To read the upper page, a voltage Vp2 intermediate between two values corresponding to "3" and "4" is applied to the word line selected. Thus, it is determined whether the memory cells connected to the word line store "4", or any one of the other data items "1," "2" and "3." The data thus read is held in the first latch circuits of the data circuits. Finally, a voltage Vp3 intermediate between two values corresponding to "1" and "2" is applied to the word line. Hence, it is detected whether the memory cells store "1" or any one of the other values "2," "3" and "4." The upper page corresponding to column address A0, A1, A2, . . . , A254 and A255 is read and held in the first latch circuits of the data circuits.

The upper page is then output from the memory chip.

As mentioned above, the eleventh embodiment, which is a multi-value data memory EEPROM, has the same structure as the tenth embodiment shown in FIG. 48.

The NAND cells provided in the EEPROM are identical in structure to the NAND cell illustrated in FIGS. 1A, 1B and 2. Memory-cell units are arranged in the same way as shown in FIG. 3. Each memory cell can have four threshold voltages shown in FIG. 54, which correspond to four data items "1," "2," "3" and "4," respectively. The data circuits 6 incorporated in the eleventh embodiment have the structure illustrated in FIG. 57.

Each data circuit 6 is designed to hold a four-value data. As shown in FIG. 57, the data circuit 6 comprises two flip-flops FF1 and FF2. The flip-flop FF1 comprises n-channel MOS transistors Qn21, Qn22 and Qn23 and p-channel MOS transistors Qp9, Qp10 and Qp11. The flip-flop FF2 comprises n-channel MOS transistors Qn29, Qn30 and Qn31 and p-channel MOS transistors Qp6, Qp17 and Qp18. The flip-flops FF1 and FF2 cooperate to operate as a sense amplifier.

The flip-flops FF1 and FF2 latch a data item "1," "2," "3" or "4" which is to be written into a memory cell. They also sense and latch a data item "1," "2," "3" or "4" which has been read from a memory cell.

The flip-flop FF1 is connected to a data input/output line IOA by an n-channel MOS transistor Qn28 and to a data input/output line IOB by an n-channel MOS transistor Qn27. The flip-flop FF2 is connected to the data input/output line IOA by an n-channel MOS transistor Qn36 and to the data input/output line IOB by an n-channel MOS transistor Qn35. The data input/output lines IOA and IOB are connected to the buffer circuit 5 (FIG. 48). The read data held in the flip-flop FF1 is output to the lines IOA and IOB when a signal CENB1 is activated. The read data held in the flip-flop FF2 is output to the lines IOA and IOB when a signal CENB2 is activated.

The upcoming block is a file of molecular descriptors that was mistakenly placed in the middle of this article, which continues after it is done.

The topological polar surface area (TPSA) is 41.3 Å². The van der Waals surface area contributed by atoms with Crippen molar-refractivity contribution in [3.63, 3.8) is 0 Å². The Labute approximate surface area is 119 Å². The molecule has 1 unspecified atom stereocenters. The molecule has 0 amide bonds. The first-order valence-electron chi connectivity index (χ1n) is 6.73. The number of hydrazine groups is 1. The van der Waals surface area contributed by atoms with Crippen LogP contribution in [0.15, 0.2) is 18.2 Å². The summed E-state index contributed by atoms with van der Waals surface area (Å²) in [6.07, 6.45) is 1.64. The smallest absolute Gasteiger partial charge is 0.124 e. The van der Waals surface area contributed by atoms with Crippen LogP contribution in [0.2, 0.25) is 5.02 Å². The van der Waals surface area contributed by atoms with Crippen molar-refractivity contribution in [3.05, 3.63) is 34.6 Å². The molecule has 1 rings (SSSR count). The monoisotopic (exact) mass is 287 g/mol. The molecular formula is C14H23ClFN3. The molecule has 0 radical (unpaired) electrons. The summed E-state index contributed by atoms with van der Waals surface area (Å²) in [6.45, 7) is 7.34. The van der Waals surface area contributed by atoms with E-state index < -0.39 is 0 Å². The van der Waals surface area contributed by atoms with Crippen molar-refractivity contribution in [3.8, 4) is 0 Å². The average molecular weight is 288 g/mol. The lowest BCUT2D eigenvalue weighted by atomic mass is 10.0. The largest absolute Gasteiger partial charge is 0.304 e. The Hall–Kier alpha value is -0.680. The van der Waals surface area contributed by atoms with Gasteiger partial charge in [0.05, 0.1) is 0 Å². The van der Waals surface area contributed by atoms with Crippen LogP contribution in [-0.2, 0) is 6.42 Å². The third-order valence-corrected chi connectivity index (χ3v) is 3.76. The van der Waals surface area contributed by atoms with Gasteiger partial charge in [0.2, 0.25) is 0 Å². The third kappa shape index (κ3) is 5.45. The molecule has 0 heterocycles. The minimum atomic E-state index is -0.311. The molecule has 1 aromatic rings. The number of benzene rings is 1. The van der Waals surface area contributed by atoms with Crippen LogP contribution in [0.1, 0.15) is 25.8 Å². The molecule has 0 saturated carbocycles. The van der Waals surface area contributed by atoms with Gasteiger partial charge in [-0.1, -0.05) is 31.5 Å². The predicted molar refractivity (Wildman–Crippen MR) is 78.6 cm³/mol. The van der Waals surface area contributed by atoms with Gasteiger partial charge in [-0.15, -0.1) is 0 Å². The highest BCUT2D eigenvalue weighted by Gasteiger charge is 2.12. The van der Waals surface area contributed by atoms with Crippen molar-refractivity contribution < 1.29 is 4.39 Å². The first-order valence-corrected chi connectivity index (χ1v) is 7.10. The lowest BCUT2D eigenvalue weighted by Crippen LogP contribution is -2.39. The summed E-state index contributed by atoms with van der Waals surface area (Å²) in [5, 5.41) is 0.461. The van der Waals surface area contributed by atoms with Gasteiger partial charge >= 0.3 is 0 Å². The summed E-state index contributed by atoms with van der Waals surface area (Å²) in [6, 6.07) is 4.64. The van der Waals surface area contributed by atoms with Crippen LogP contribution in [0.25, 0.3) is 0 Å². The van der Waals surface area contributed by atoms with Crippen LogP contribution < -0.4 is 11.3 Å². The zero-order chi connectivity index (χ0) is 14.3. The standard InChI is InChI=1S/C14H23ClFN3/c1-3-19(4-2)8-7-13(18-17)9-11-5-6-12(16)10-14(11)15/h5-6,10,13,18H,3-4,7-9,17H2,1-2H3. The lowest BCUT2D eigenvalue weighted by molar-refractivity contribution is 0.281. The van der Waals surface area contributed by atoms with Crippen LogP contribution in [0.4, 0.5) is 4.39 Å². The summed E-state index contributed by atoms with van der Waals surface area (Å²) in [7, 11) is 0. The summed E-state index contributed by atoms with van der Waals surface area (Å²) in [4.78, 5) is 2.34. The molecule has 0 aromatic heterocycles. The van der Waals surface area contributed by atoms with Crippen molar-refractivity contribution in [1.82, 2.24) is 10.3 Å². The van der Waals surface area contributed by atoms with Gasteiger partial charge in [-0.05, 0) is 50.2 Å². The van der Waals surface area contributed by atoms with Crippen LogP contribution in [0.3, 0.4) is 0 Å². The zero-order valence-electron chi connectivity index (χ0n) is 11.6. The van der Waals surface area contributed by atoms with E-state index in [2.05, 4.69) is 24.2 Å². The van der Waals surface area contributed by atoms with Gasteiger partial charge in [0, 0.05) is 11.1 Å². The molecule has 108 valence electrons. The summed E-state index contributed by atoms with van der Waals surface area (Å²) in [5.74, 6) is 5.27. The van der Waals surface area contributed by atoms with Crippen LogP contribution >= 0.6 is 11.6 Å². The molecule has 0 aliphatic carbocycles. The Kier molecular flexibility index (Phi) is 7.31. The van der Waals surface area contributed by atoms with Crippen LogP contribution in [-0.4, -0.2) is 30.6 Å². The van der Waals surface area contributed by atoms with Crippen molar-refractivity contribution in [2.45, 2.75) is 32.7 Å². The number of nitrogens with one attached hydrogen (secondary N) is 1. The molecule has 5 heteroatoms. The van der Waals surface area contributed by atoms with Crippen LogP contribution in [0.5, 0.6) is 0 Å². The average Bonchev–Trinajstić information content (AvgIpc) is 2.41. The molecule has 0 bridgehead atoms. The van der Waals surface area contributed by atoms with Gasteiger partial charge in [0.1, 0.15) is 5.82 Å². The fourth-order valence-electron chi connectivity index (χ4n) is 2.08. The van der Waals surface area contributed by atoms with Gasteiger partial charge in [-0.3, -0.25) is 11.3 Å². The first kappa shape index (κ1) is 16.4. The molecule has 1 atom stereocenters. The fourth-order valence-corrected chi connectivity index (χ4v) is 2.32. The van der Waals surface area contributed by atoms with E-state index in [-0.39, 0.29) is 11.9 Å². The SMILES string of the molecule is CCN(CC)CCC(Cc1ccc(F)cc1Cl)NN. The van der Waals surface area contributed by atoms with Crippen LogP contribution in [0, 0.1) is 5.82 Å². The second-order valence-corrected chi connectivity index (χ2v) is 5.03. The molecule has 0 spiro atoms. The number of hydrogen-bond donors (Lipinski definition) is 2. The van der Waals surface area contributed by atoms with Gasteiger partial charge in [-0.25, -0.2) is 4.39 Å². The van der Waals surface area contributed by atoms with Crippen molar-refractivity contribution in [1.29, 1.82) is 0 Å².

N-channel MOS transistors Qn26 equalize the flip-flops FF1 and FF2, respectively, when signals ECH1 and ECH2 rise to "H" level. N-channel MOS transistor Qn24 connects the flip-flop FF1 to or disconnects the same from a MOS capacitor Qd1. N-channel MOS transistor Qn32 connects the flip-flop FF2 to or disconnects the flip-flop FF2 from the MOS capacitor Qd1. N-channel MOS transistor Qn25 connects the flip-flop FF1 to or disconnects the flip-flop FF 1 from a MOS capacitor Qd2. N-channel MOS transistor Qn33 connects the flip-flop FF2 to or disconnects the same from the MOS capacitor Qd2.

P-channel MOS transistors Qp12C and Q13C constitute a circuit, which changes the gate voltage of the MOS capacitor Qd1 according to the data held in the flip-flop FF1, in the input data is a activation signal VRFYBAC. P-channel MOS transistors Qp14C and Q15C constitute a circuit, which changes the gate voltage of the MOS capacitor Qd2 according to the data held in the flip-flop FF2, in the input data is an activation signal VRFYBBC. N-channel MOS transistors Qn1C and Qn2C constitute a circuit, which changes the gate voltage of the MOS capacitor Qd1 according to the data held in the flip-flop FF2, in the input data is an activation signal VRFYBA1C. N-channel MOS transistors Qn3C and Qn4C constitute a circuit, which changes the gate voltage of the MOS capacitor Qd2 according to the data item held in the flip-flop FF2, in the input data is an activation signal VRFYBB1C.

The MOS capacitors Qd1 and Qd2 are constituted by a depletion n-channel MOS transistor each. They have a capacitance much less than the bit-line capacitance. N-channel MOS transistor Qn37 charges the MOS capacitor Qd1 to a voltage VA when it receives a signal PREA. N-channel MOS transistor Qn38 charges the MOS capacitor Qd2 to a voltage VB when it receives a signal PREB. N-channel MOS transistors Qn39 and Qn40 connects the data circuit 6 to or disconnects the same from bit lines BLa and BLb in the input data is signals BLCA and BLCB, respectively. The n-channel MOS transistors Qn37 and Qn38 constitute a circuit, which controls the voltages of the bit lines BLa and BLb.

It will be explained how the EEPROM (the eleventh embodiment) described above operates when the control gate CG2A shown in FIG. 15 is selected.

Programming of Upper Page

(1) Programming of Upper Page

Data supplied from an external device is input via the data input/output buffer 5 to the data circuit 6. Assume that one page contains 256 bits and that the EEPROM incorporate 256 data circuits 6. Then, an upper page, externally supplied and containing 256 bits, is input to the first flip-flops FF1 through the lines IOA and IOB when a column-activating signal CENB1 is at "H" level. FIGS. 58A and 58B represent the relation between write data items and the potentials at the nodes N3C and N4C in the flip-flop FF1. As seen from FIG. 58a, "2" will be written if the input data item is at high level, and "1" will be written if the input data item is at low level.

How a data item is written into a memory cell will be explained, with reference to the timing chart of FIG. 59.